Some smartphone camera apps have a “beautification” feature, where it reverses aging by softening the facial area. A little sprinkle of anti-aging is fine, but don’t overdo it. There is such a thing as “being too effective” – letting the algorithm go wild can make your face look like a blurry patch of brown. It goes without saying that other modifications like making your eyes ridiculously large are no-nos.

Apps like Tinder take your most recent pictures when you sign up, so please go through them. Nobody wants to see the picture of your favourite anime character, the generic Facebook silhouette, or just plain black or yellow squares. Politically aware you may be, but you are making yourself an automatic left swipe. Don’t do it.

Skout2
Make sure your picture matches the message you are trying to convey.

A minor aside: make sure your profile picture and text “match”. It’s inconsistent when your profile states “no dirty texts” but the first thing people see is just your cleavage. It’s hard to talk to someone about the intricacies of human nature when their Tinder profile is just an advertisement for their bosom.

Search Far, Wide and Often

Don’t just install an app and just leave it for days on end. Check it often for new potential matches. Tinder’s simplicity means that you will get quite a few profiles to go through per day.

My current Tinder ritual has me searching for new matches every few hours or so, with the age range set to their extreme ends (you never know), and within a 160km radius of Kuala Lumpur.

I will just put this here: if you’re using Tinder and you look “average” (like yours truly), go for a Plus subscription. Those extra Super Likes really helped tip the odds to my favour. Not much, but just enough that I pop.

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Hey, I have a heart!

I’ve had a decent amount of success on Tinder, which is surprising to me. No dates, but I’ve got my foot in the door through those Super Likes. Two of them reside in Indonesia, so they are a no-go for now, but hey, I made it. Kind of. Personally, it’s like five needles in a Peninsular-sized haystack, so I’m taking my victories where I can find them.

Also, you start to know how far you’re from the airport, judging from how far the profile is from you.

“No” Means “No”

This applies to both genders – don’t start your conversation with a dirty text. Be courteous.

It’s saddening that a lot of profiles I see have “no hookups please” in it, but I can’t blame them – online dating is one crazy jungle where the sleazy meet the meek. I doubt that phrase would faze even the most determined people looking for a hookup though…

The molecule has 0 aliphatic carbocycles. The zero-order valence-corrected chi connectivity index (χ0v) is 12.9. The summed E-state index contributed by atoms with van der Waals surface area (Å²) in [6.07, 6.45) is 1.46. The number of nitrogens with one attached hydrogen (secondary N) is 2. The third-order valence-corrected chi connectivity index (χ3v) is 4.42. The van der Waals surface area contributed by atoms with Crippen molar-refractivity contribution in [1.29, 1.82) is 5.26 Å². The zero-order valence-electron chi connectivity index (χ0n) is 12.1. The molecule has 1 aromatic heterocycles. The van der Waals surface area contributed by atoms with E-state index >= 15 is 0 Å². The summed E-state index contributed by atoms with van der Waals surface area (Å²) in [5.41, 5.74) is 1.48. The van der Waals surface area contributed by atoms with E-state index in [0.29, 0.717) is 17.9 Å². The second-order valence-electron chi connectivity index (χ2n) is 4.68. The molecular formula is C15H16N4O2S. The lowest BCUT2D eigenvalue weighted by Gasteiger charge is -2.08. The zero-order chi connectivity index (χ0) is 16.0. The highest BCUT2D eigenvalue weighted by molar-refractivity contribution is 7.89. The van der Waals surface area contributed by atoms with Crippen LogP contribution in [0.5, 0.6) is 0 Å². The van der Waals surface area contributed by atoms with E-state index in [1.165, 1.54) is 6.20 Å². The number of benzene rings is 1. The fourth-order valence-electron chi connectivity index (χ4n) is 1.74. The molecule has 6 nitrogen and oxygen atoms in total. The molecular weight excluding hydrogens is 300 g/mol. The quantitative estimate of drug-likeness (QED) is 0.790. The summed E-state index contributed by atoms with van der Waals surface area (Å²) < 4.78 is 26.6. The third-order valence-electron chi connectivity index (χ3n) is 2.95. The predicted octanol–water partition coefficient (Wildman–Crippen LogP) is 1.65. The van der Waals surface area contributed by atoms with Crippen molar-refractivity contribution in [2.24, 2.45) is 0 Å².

Cut Your Losses

Sometimes, the online dating service you’re on just isn’t cutting it, and your subscription is getting you nowhere. This was my case with Paktor. Oddly enough, it was also the app where I got quite a bit of “attention”.

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Do I like dogs? Yes. Do I want to date a dog? No.

I’ve had multiple ladies (and one dude) just messaging me out of the blue, asking me if I run, if I have sweet cravings, what I do on Fridays, and if I believe in love at first sight. Since most of these were one-liners, I genuinely thought that they were just bots just baiting me to subscribe, like I was participating in a Turing test.

It was either that, or they were just waiting for me to gift them – the gifting element has me second-guessing their intentions. And after using it for one month, and getting no replies despite the ladies approaching me first, I’m starting to think this is the case.

If you subscribe, you also get to see who liked your profile. Out of the dozen who liked my profile, three of them were male. Does it mean I’m a gender-neutral sex magnet? That’s… comforting, I suppose. The gender filter is horrible, as it will still show male profiles despite me setting it to females only.

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Remember when I said not to trust any profile with their phone numbers attached? Look at the left screenshot.

So I only subscribed for one month, just for the sake of this project. I doubt I’ll ever come back to using it.

So there you go grasshopper, some general tips to help you in online dating.

And what does this jaded, bitter, cynical writer have to show for himself? Here, I’ll put them in a bullet list:

  • Half a dozen Tinder matches
  • Multiple “Likes” from the same gender – and a greeting
  • A greeting from a transgender (Yes, I’m appealing to everyone. Glad to know I have options)
  • A proposition for a sex-massage combo
  • But this has to be the jackpot – a profile with four words I have never seen come together at once: Sarawakian Christian transexual escort

Based on that last point, I think I should go buy some lottery tickets.

Tinder4
Oh the things you see…

Good luck people on your Valentine search. ◆

Andrew Yew

Storyteller. Doodler. Gamer.